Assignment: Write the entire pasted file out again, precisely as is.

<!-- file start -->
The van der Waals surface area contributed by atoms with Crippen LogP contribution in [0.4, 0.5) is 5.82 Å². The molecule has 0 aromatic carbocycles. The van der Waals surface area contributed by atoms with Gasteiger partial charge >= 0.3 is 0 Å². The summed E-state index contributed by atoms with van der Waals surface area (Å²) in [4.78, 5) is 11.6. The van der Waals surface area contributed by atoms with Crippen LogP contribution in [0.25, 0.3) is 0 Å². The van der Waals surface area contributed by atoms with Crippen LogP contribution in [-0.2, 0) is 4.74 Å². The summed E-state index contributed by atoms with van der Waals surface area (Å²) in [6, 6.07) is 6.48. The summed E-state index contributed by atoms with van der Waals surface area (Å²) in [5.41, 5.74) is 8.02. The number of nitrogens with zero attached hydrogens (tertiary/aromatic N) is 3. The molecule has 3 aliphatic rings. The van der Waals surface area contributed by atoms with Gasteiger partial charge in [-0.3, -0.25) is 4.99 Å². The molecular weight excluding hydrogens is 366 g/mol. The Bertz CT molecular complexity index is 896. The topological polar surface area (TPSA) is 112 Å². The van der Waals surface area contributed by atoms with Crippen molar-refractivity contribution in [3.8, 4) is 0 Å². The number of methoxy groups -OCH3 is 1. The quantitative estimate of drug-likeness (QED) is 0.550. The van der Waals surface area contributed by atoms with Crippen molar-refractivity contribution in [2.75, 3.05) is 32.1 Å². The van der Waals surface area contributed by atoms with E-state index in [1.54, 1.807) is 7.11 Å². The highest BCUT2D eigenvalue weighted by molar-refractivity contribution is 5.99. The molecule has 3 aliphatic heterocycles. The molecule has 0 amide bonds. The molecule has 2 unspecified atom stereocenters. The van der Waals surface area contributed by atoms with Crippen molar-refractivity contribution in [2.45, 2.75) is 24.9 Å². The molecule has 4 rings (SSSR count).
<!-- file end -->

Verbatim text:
The van der Waals surface area contributed by atoms with Crippen LogP contribution in [0.4, 0.5) is 5.82 Å². The molecule has 0 aromatic carbocycles. The van der Waals surface area contributed by atoms with Gasteiger partial charge >= 0.3 is 0 Å². The summed E-state index contributed by atoms with van der Waals surface area (Å²) in [4.78, 5) is 11.6. The van der Waals surface area contributed by atoms with Crippen LogP contribution in [0.25, 0.3) is 0 Å². The van der Waals surface area contributed by atoms with Crippen LogP contribution in [-0.2, 0) is 4.74 Å². The summed E-state index contributed by atoms with van der Waals surface area (Å²) in [6, 6.07) is 6.48. The summed E-state index contributed by atoms with van der Waals surface area (Å²) in [5.41, 5.74) is 8.02. The number of nitrogens with zero attached hydrogens (tertiary/aromatic N) is 3. The molecule has 3 aliphatic rings. The van der Waals surface area contributed by atoms with Gasteiger partial charge in [-0.3, -0.25) is 4.99 Å². The molecular weight excluding hydrogens is 366 g/mol. The Bertz CT molecular complexity index is 896. The topological polar surface area (TPSA) is 112 Å². The van der Waals surface area contributed by atoms with Crippen molar-refractivity contribution in [3.8, 4) is 0 Å². The number of methoxy groups -OCH3 is 1. The quantitative estimate of drug-likeness (QED) is 0.550. The van der Waals surface area contributed by atoms with Crippen molar-refractivity contribution in [2.75, 3.05) is 32.1 Å². The van der Waals surface area contributed by atoms with E-state index in [1.54, 1.807) is 7.11 Å². The highest BCUT2D eigenvalue weighted by molar-refractivity contribution is 5.99. The molecule has 3 aliphatic heterocycles. The molecule has 0 amide bonds. The molecule has 2 unspecified atom stereocenters. The van der Waals surface area contributed by atoms with Crippen molar-refractivity contribution in [2.45, 2.75) is 24.9 Å². The molecule has 4 rings (SSSR count).